If you are planning to build a retaining wall in your outdoor living space, you may want to consider installing a natural stone wall masonry.
A Natural stone wall masonry, which is a natural stone wall, requires slightly more skills to build because it utilizes no mortar and the stones must fit together like puzzle pieces in order to prevent the wall from folding.
However, the reason that many homeowners decide for a drystone wall rather than a mortared wall is that they are less likely to collapse. Also, as it will let the airflow through it more freely. Therefore, the wall can withstand a higher amount of hydraulic pressure.
A Natural stone wall masonry can certainly prove to be a better option as compared to a wall that uses mortar for the logic that it is less susceptible to weather damage and deterioration.
Many people also choose the look of a Natural stone wall masonry. The reason is that it resembles the style of the rock walls left over from the farms of early settlers.
Do you think that you have enough skills to build your own dry stone wall? Read the following article that truly outlines the steps, materials, and terms needed to build a strong dry stone wall. This will help you to acknowledge if building a dry (natural) stone wall is the sort of project that you would like to proceed with.
Do It Yourself – How To Build Natural Stone Wall Masonry
Dry stone retaining walls add beauty and enhance the value of your house as well as retain slopes to add usable level ground. The design and construction of dry stone walls are projects that can be undertaken by most landlords with great success.
Wall Construction Tips
When designing any wall, it always helps to position the wall in the middle of the slope. This gives an equal amount of soil removed that will be needed as backfill. On uneven grades, the contour should be taken from the bottom of the wall while all courses are laid flat making a wall of varying heights with a level top. All dry stone walls should be built with a thickness equal to half of the overall height. Walls should be constructed by leaning back towards the slope about two inches per foot of height for stability. For walls that exceed two and one-half feet in height, the use of bonding stones and a drainage system are imperative for long periods of complete stability.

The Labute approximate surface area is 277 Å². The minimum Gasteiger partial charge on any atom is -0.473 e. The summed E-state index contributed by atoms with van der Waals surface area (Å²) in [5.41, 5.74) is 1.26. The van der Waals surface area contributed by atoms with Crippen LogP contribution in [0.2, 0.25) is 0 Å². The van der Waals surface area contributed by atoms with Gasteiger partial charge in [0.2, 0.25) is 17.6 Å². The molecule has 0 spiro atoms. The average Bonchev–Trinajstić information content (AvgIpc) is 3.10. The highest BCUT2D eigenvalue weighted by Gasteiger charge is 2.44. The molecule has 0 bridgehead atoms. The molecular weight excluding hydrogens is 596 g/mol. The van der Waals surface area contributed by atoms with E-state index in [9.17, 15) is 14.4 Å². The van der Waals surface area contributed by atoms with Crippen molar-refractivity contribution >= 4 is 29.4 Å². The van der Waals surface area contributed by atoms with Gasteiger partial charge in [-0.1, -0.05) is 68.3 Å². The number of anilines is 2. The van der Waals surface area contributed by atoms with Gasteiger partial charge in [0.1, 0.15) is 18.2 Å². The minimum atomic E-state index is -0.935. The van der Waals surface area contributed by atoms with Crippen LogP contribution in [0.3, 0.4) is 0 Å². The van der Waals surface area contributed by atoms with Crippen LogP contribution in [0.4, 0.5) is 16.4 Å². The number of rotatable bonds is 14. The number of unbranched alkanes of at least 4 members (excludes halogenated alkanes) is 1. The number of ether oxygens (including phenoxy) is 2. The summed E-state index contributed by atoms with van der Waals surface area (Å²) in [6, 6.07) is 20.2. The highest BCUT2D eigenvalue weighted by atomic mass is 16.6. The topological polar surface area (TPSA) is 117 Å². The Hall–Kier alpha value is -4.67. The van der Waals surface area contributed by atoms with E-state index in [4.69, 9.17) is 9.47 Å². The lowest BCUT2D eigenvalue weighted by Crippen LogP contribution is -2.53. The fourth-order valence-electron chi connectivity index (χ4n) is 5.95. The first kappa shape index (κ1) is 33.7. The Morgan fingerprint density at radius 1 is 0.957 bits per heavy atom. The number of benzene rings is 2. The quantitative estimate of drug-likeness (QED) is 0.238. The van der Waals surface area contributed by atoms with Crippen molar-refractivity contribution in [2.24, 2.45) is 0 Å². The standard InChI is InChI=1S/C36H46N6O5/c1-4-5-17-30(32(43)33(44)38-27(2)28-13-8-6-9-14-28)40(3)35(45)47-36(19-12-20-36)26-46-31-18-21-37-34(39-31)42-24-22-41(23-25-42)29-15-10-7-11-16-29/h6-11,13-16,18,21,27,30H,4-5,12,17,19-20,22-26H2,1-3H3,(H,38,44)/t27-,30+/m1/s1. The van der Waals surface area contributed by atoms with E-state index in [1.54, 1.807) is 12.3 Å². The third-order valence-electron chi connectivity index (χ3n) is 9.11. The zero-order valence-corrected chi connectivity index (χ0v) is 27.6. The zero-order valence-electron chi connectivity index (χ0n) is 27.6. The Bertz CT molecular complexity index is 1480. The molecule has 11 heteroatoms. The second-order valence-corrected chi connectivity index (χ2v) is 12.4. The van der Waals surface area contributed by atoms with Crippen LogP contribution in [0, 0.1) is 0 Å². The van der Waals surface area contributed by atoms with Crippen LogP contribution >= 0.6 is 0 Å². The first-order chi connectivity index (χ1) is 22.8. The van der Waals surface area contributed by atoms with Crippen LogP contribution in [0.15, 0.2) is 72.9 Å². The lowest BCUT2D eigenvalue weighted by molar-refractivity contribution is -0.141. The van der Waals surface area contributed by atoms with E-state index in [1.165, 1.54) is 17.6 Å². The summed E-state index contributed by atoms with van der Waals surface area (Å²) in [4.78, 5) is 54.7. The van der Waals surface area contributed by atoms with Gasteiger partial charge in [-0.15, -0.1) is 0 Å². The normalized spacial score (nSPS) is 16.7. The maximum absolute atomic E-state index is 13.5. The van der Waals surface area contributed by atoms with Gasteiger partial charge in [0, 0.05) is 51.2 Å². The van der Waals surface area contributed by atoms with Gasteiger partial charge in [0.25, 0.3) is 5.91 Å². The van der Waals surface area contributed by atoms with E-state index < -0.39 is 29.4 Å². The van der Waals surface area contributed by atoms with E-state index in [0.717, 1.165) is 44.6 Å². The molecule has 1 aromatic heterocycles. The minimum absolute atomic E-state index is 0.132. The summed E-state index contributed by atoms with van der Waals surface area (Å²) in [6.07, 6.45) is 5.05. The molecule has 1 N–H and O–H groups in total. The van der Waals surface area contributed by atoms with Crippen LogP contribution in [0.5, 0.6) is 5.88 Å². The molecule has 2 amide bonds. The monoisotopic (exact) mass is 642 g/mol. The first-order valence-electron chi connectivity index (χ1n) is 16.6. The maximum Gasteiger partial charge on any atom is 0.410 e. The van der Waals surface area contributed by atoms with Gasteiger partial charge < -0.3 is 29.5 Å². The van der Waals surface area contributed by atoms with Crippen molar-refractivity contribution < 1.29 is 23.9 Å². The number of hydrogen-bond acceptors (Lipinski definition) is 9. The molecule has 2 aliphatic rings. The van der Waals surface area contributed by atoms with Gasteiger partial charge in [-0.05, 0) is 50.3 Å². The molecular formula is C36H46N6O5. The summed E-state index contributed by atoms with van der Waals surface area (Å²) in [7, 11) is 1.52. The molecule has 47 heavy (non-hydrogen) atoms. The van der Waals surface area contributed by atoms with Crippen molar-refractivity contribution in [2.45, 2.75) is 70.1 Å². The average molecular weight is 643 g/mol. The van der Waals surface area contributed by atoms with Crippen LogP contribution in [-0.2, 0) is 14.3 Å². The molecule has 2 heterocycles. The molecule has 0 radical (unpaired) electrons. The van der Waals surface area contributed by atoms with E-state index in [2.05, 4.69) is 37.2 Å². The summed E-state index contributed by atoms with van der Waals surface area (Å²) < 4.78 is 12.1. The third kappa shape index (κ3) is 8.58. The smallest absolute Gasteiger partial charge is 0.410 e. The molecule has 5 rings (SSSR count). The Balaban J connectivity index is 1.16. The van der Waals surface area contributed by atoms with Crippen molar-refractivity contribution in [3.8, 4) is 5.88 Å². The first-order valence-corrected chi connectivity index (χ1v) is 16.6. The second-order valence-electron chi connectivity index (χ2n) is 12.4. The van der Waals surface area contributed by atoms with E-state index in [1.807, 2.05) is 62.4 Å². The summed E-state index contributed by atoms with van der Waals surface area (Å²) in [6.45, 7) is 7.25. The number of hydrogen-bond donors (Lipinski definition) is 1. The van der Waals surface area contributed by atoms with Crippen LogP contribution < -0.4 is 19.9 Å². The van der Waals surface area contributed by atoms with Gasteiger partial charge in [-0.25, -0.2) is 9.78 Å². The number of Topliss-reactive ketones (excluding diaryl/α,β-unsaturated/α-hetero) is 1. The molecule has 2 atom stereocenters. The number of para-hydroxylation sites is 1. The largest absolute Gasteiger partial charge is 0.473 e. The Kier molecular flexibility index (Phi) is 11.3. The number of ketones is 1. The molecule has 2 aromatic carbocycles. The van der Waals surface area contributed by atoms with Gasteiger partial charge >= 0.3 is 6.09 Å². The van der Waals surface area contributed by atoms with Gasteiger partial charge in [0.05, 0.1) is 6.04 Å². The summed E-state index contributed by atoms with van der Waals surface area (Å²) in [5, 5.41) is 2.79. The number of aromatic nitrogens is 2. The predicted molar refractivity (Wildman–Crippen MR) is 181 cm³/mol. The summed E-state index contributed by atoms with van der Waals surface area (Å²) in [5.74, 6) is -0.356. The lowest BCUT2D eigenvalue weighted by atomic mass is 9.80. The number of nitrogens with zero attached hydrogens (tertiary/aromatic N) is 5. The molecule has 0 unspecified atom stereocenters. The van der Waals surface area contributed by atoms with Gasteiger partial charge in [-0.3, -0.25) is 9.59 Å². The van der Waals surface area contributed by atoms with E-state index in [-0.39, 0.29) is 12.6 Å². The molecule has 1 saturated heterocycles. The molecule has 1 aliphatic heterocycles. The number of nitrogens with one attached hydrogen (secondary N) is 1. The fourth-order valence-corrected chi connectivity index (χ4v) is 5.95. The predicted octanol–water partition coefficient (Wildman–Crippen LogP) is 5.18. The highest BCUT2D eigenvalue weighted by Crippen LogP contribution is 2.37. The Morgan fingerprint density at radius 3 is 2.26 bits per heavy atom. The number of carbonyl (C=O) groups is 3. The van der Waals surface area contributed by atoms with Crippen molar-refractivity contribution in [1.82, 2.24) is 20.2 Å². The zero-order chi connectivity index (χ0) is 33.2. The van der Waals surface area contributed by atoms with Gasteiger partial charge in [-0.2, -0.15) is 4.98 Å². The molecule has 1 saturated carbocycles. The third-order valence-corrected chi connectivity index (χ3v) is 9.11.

Bonding stones neutralize a wall and make connections to the slope that is being retained. Drainage behind any retaining wall of size is very critical. Hydraulic pressure is responsible for the failure of most walls.
How To Incorporate a Drainage System In Your Wall
Keep a twelve-inch wide space behind the wall and lay a four-inch perforated drainpipe on the bottom. Then backfill with clean aggregate. Also, make the separation in the drainage system from the slope with a layer of landscape fabric. This stops soil intrusion. The drainpipe can be guided to a lower area away from the wall diminishing the chances of erosion.
For dry stone walls that will not go beyond two and one-half feet in height, elaborate drain systems are not necessary, although landscape fabric is still required to stop soil on the slope from washing through the wall by creating erosion above and behind the wall.
Tools and Materials You Will Need
- Tools: Shovel, small sledgehammer, string and string level, stakes to hold the string, hand tamper, safety glasses, tape measure, and a builders level.
- Materials: For walls more than two and one half feet tall, add aggregate and four-inch drain pipe.
Take Into Consideration
- Bonding stones: Longer stones turned to run from the front face of a wall through the wall and protrude out the back of the wall into the backfill material. These stones include structural as well as lateral strength to a wall.
- Course: An incessant horizontal layer of stone that maintains a constant level height.
- Hydraulic pressure: The lateral force produced by water when its natural flow is slowed or stopped.
- Capstone: Uniform sized stones used as the top course on a wall.
- Shim stone: A small and/or thin stone used to level and stabilize other stones in a wall.
Also, Consider Checking our Stonework Services
Calculate materials needed
- Stone: Determine the length, width, and height of the wall in feet. Average the width and the height if they are not consistent. Multiply the length x width x height to get the cubic footage.
- Landscape fabric: Take the height of the wall and add 1.5 feet then multiply by the length of the wall to attain square footage.
Example: 20′×(2′ +1.5′) = 70 square feet.
Note: For walls more than 2.5 feet tall add 3.5 feet to the height when figuring landscape fabric width. This allows enough fabric to encapsulate the drainage aggregate.
As long as these calculations and processes are performed accurately, you are always guaranteed to get the best of assurances.